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Heavyweight fighters Jared Boll and Ryan Reaves dropped the gloves during the second period of Sunday’s game between the Anaheim Ducks and St. Louis Blues.

Those were some thunderous right hands thrown there, both combatants landing their fair share of punches before officials finally intervened.

The Wild sit all alone in top spot of the Central Division

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The Minnesota Wild bested the Chicago Blackhawks on Sunday, and now sit in sole possession of first place in the Central Division.

Playing the second half of a back-to-back situation that involved travel from Dallas, where Minnesota won Saturday, the Wild fell behind Chicago courtesy two goals from Patrick Kane. Sure, the first goal on Devan Dubnyk was fluttered off the stick of Kane and under the arm of the Minnesota goalie.

But Dubnyk played the remainder of this pivotal game the way Wild fans have become accustomed to since he was acquired. He made 33 saves and was busiest in the second period. Outside of Kane’s second goal, Dubnyk was solid in the middle period and didn’t give up anything the rest of the way. The Wild came back for a 3-2 win. On the road. In hostile territory.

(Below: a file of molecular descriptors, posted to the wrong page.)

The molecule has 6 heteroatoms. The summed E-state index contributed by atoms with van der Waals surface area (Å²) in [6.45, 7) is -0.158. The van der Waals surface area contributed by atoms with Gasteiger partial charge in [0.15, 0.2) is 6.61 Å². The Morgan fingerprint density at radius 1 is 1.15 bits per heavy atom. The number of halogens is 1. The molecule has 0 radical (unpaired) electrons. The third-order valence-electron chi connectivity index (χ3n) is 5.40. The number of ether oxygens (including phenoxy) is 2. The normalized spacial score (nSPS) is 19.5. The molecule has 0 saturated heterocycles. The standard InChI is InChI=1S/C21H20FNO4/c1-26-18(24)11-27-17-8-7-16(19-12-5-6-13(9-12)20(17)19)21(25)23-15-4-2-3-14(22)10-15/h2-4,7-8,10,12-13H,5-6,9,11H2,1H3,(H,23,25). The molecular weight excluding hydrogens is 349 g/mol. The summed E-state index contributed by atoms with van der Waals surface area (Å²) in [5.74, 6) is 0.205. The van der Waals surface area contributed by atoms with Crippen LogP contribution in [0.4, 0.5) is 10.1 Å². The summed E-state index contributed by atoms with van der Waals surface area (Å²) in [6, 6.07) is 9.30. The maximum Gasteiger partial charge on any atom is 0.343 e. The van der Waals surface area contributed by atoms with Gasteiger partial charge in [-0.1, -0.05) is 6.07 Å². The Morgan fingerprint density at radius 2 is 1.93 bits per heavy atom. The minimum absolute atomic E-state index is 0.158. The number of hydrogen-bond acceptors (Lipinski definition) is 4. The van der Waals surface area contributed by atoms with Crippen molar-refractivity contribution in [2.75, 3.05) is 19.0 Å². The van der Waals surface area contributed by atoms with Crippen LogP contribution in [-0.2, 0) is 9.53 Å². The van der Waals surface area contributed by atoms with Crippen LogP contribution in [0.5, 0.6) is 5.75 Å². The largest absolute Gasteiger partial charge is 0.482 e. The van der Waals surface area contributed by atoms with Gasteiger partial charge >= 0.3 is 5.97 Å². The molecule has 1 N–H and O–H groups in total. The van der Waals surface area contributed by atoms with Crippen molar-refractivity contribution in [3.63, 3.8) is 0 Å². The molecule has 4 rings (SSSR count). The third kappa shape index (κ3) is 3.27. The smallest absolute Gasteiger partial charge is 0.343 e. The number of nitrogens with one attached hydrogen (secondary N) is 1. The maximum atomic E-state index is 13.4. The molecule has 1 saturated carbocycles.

Minnesota, not far removed from a franchise-best 12-game winning streak, now sits at 61 points in 42 games, two points ahead of the Blackhawks and with four fewer games played.

Jason Pominville scored the winner early in the third period.

There are many reasons for the Wild’s success through the first half under coach Bruce Boudreau. Dubnyk’s play has been Vezina caliber. He has a .940 save percentage and a 1.77 goals-against average. Minnesota is second in the league when it comes to the lowest number of goals-against per game and only Washington is better in that category.

The Wild have been scoring plenty, too, fourth in the league with 3.19 goals-for per game, with contributions throughout their lineup.

Free agent signings can always be a risk — an expensive risk — but Eric Staal has rewarded the Wild by producing at just under a point per game rate. He could have his most productive season in several years — at the age of 32 and approaching 1,000 regular season games played.